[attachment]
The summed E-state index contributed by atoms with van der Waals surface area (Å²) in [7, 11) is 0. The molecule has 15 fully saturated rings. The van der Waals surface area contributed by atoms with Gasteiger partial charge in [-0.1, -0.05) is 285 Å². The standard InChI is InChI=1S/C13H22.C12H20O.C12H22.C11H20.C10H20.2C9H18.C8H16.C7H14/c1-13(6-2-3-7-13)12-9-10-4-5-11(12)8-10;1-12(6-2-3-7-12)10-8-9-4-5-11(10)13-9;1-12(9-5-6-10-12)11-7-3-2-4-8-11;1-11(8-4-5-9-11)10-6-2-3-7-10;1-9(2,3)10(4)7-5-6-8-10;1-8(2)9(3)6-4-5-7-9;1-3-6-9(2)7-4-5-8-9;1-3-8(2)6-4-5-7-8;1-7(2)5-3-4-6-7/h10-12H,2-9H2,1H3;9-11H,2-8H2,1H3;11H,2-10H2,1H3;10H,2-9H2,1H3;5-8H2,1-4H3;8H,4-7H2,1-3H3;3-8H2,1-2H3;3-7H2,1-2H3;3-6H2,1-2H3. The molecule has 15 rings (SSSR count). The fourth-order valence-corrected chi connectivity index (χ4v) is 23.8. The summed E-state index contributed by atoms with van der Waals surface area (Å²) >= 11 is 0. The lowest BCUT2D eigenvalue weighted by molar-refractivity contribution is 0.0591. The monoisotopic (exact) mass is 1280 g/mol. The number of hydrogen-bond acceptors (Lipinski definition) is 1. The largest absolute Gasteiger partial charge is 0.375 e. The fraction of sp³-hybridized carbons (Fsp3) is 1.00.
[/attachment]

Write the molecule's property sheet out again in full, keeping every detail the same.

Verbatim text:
The summed E-state index contributed by atoms with van der Waals surface area (Å²) in [7, 11) is 0. The molecule has 15 fully saturated rings. The van der Waals surface area contributed by atoms with Gasteiger partial charge in [-0.1, -0.05) is 285 Å². The standard InChI is InChI=1S/C13H22.C12H20O.C12H22.C11H20.C10H20.2C9H18.C8H16.C7H14/c1-13(6-2-3-7-13)12-9-10-4-5-11(12)8-10;1-12(6-2-3-7-12)10-8-9-4-5-11(10)13-9;1-12(9-5-6-10-12)11-7-3-2-4-8-11;1-11(8-4-5-9-11)10-6-2-3-7-10;1-9(2,3)10(4)7-5-6-8-10;1-8(2)9(3)6-4-5-7-9;1-3-6-9(2)7-4-5-8-9;1-3-8(2)6-4-5-7-8;1-7(2)5-3-4-6-7/h10-12H,2-9H2,1H3;9-11H,2-8H2,1H3;11H,2-10H2,1H3;10H,2-9H2,1H3;5-8H2,1-4H3;8H,4-7H2,1-3H3;3-8H2,1-2H3;3-7H2,1-2H3;3-6H2,1-2H3. The molecule has 15 rings (SSSR count). The fourth-order valence-corrected chi connectivity index (χ4v) is 23.8. The summed E-state index contributed by atoms with van der Waals surface area (Å²) >= 11 is 0. The lowest BCUT2D eigenvalue weighted by molar-refractivity contribution is 0.0591. The monoisotopic (exact) mass is 1280 g/mol. The number of hydrogen-bond acceptors (Lipinski definition) is 1. The largest absolute Gasteiger partial charge is 0.375 e. The fraction of sp³-hybridized carbons (Fsp3) is 1.00.